Welcome to the week.
Here are the most notable stories our writers and readers came across in the past seven days…
Good government: It’s a sign of functional governance when leaders have the ability to force corporations to provide healthy messages alongside unhealthy ones. (EuroNews)
Killing freeways: Recent examples from Denver and Los Angeles show that some cities agencies are willing to scrap freeway expansion plans in the name of smart planning and/or public health concerns. (Governing)
Kabul commuting: Biking is booming in Afghanistan since the Taliban takeover, but women riders are nowhere to be found. (NPR)
Critical Mass is back! Feeling extremely inspired to see that hundreds of people turned out to mark the 30th anniversary of Critical Mass in San Francisco. Sometimes I feel like Portland could use more rides like this these days. (SFist)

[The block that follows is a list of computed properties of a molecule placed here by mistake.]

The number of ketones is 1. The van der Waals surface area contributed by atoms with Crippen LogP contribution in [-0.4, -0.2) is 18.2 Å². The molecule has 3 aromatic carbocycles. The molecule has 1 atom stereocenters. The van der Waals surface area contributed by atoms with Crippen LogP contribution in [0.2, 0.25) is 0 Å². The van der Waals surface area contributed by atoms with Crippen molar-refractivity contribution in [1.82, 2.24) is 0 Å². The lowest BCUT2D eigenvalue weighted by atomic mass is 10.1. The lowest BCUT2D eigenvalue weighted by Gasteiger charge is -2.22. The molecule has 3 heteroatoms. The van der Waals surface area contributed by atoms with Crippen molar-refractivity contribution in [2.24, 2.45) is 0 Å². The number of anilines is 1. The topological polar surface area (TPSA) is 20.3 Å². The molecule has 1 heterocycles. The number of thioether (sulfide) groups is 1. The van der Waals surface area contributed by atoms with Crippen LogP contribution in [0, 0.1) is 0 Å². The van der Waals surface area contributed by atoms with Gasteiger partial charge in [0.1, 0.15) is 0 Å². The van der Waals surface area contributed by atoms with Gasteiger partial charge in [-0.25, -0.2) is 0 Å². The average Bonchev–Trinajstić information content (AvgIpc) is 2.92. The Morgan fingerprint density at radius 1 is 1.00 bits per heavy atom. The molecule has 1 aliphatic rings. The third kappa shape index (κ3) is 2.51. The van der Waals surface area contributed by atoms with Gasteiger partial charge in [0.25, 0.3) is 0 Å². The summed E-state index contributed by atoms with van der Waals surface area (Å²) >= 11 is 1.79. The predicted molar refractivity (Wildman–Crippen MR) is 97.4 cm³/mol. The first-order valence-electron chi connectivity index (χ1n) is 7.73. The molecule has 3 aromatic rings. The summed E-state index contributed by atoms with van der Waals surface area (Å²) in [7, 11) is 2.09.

Transportation leadership: I’m still not tired of reading about Boston and what it must be like to live in a city where the most powerful elected official is actually engaged and knowledgeable about the issue of transportation. (Boston.com)
Off-road artists: Don’t miss this fantastic profile of Brandon Semenuk, who many consider the greatest MTB rider of all time. (Red Bull)
Make drivers pay more: While Portland’s plan to increase driving fees sits on a shelf, there’s a serious debate about congestion pricing happening in New York City. (AMNY)
Hope for Beaverton: Carmel, Indiana offers an inspiring example of how a suburb can grow and densify without expanding roads. (The Economist)
Tragic commentary: The killing of an eight-year-old bike rider on a quiet neighborhood street has sparked an important conversation about how police blame victims and how city officials design streets. (Slate)
Thanks to everyone who sent in links this week!